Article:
OLATHE, Kan. — Days after the shooting at Olathe east High School there is the burning question: How could this have been prevented? One option being talked about, medal detectors, this after Olathe schools reconfigured entrances to tighten security.
Security experts said the districts plan worked to a tee, but they stress as hard as you try and even with more security measures in place there’s no guarantees you can keep a gun out of a school.
“It was a textbook response with the absolute maximum desired result, short of the fact that three people were shot” said former Overland Park Police Chief Jon Douglass.
But no matter how you prepare the challenges of an active shooter are difficult to handle.
“If you have an active shooter, multiple jurisdictions often respond and that gives a substantial immediate impact, and enough people to do the job,” Douglass said.
The suspected shooter detained, the threat, neutralized and the district’s multifaced plan did what it was supposed to do, that according to Douglass.
“We have massive responses and going straight to the source and no fooling around whoever gets there first goes right to find them because an active shooter in a school is a killing machine,” he said.
But experts said there is some cause for concern, when reviewing just what happened, particularly the video of the student recording the police response from inside of the school.
“When the student videotaped the officer responding, that meant that that student was not protecting themselves,” said Douglas Parisi, director of Safedefend.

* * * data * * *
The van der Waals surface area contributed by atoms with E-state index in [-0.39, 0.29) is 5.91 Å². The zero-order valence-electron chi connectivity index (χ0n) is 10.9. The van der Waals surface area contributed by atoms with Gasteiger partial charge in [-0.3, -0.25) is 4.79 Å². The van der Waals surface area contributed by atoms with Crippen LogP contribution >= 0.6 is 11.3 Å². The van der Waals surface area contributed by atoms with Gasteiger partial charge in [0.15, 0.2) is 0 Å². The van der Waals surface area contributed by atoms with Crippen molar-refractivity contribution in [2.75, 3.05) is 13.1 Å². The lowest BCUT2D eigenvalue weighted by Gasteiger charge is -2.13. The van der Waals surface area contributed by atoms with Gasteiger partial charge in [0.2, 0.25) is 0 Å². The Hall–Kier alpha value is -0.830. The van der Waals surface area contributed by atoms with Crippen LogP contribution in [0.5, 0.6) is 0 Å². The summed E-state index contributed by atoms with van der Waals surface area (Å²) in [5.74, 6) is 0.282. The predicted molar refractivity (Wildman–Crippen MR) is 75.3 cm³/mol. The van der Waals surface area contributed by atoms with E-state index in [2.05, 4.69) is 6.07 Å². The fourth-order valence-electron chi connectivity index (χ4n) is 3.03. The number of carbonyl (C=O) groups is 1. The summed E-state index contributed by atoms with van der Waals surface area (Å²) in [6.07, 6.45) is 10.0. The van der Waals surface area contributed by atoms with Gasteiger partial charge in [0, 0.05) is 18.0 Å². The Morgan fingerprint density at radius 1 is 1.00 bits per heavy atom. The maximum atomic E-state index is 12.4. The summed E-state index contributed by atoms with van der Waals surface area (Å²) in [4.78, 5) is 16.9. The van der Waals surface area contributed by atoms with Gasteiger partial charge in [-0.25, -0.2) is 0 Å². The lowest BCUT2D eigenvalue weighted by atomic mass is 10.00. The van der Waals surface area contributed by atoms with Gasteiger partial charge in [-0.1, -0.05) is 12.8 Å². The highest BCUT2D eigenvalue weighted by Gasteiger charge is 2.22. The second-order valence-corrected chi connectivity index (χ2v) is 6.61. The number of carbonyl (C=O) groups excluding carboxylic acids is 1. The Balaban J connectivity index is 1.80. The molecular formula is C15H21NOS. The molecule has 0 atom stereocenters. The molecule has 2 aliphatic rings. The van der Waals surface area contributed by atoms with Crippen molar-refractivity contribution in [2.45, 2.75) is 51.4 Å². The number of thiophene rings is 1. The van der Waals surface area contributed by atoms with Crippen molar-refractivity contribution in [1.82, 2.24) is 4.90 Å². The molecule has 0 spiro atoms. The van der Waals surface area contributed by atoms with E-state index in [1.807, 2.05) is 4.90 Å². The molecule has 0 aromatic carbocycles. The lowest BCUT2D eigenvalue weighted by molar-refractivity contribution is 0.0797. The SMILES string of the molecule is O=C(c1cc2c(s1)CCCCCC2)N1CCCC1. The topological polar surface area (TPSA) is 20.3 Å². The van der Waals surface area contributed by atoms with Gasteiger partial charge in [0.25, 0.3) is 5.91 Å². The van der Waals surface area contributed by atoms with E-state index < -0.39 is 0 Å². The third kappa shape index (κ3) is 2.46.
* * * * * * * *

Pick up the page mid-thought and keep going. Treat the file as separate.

Parisi, who has their systems in more than two Kansas City metro school districts said communication has to be the top priority.
“We have boxes that would be installed in the schools, a teacher just simply put their finger down on the box. After it reads it, it’s going to set off sirens and strobes. It’s going to send texts and email alerts to dispatch,” he said about their systems.
Both said the response was grade A and in every situation hindsight is 20/20 but for now appreciation for those who stepped up to save lives.
“The public needs to stop and take pause for a minute, and recognize the heroism of the admitted school administrators and teachers and the police officers who respond to these things,” Douglass said.
The Olathe district is still investigating and reviewing to see what can if anything be done different next time.
All five high schools in Olathe have at least one school resource officer and one school security guard. At Olathe East on Monday the District tells FOX4 it had more security was on campus.
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